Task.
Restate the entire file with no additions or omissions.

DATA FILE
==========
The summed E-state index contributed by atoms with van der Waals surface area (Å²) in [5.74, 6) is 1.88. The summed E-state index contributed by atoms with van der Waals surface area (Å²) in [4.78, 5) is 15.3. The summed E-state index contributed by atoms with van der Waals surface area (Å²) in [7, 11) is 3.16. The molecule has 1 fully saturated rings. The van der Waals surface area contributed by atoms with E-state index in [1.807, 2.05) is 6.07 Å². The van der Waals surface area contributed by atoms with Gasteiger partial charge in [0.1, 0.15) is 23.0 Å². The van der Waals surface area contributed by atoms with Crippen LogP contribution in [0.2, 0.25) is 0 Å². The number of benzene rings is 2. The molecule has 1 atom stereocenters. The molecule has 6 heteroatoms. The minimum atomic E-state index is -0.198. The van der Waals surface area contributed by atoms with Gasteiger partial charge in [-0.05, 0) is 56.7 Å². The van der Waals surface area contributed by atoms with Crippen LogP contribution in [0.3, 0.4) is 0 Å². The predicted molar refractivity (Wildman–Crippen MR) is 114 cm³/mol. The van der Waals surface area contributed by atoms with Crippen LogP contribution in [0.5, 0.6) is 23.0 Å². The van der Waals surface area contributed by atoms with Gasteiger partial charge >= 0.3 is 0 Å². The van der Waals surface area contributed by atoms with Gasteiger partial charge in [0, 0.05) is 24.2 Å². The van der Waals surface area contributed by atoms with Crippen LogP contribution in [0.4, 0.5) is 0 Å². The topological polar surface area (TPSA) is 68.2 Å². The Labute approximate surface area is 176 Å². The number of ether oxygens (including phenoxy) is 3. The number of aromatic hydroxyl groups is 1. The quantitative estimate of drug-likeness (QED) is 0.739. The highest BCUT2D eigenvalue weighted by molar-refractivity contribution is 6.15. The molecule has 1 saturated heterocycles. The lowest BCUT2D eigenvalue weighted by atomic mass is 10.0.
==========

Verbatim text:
The summed E-state index contributed by atoms with van der Waals surface area (Å²) in [5.74, 6) is 1.88. The summed E-state index contributed by atoms with van der Waals surface area (Å²) in [4.78, 5) is 15.3. The summed E-state index contributed by atoms with van der Waals surface area (Å²) in [7, 11) is 3.16. The molecule has 1 fully saturated rings. The van der Waals surface area contributed by atoms with E-state index in [1.807, 2.05) is 6.07 Å². The van der Waals surface area contributed by atoms with Gasteiger partial charge in [0.1, 0.15) is 23.0 Å². The van der Waals surface area contributed by atoms with Crippen LogP contribution in [0.2, 0.25) is 0 Å². The number of benzene rings is 2. The molecule has 1 atom stereocenters. The molecule has 6 heteroatoms. The minimum atomic E-state index is -0.198. The van der Waals surface area contributed by atoms with Gasteiger partial charge in [-0.05, 0) is 56.7 Å². The van der Waals surface area contributed by atoms with Crippen LogP contribution in [0.3, 0.4) is 0 Å². The predicted molar refractivity (Wildman–Crippen MR) is 114 cm³/mol. The van der Waals surface area contributed by atoms with Crippen LogP contribution in [0.5, 0.6) is 23.0 Å². The van der Waals surface area contributed by atoms with Gasteiger partial charge >= 0.3 is 0 Å². The van der Waals surface area contributed by atoms with Gasteiger partial charge in [0, 0.05) is 24.2 Å². The van der Waals surface area contributed by atoms with Crippen LogP contribution in [0.4, 0.5) is 0 Å². The topological polar surface area (TPSA) is 68.2 Å². The Labute approximate surface area is 176 Å². The number of ether oxygens (including phenoxy) is 3. The number of aromatic hydroxyl groups is 1. The quantitative estimate of drug-likeness (QED) is 0.739. The highest BCUT2D eigenvalue weighted by molar-refractivity contribution is 6.15. The molecule has 1 saturated heterocycles. The lowest BCUT2D eigenvalue weighted by atomic mass is 10.0.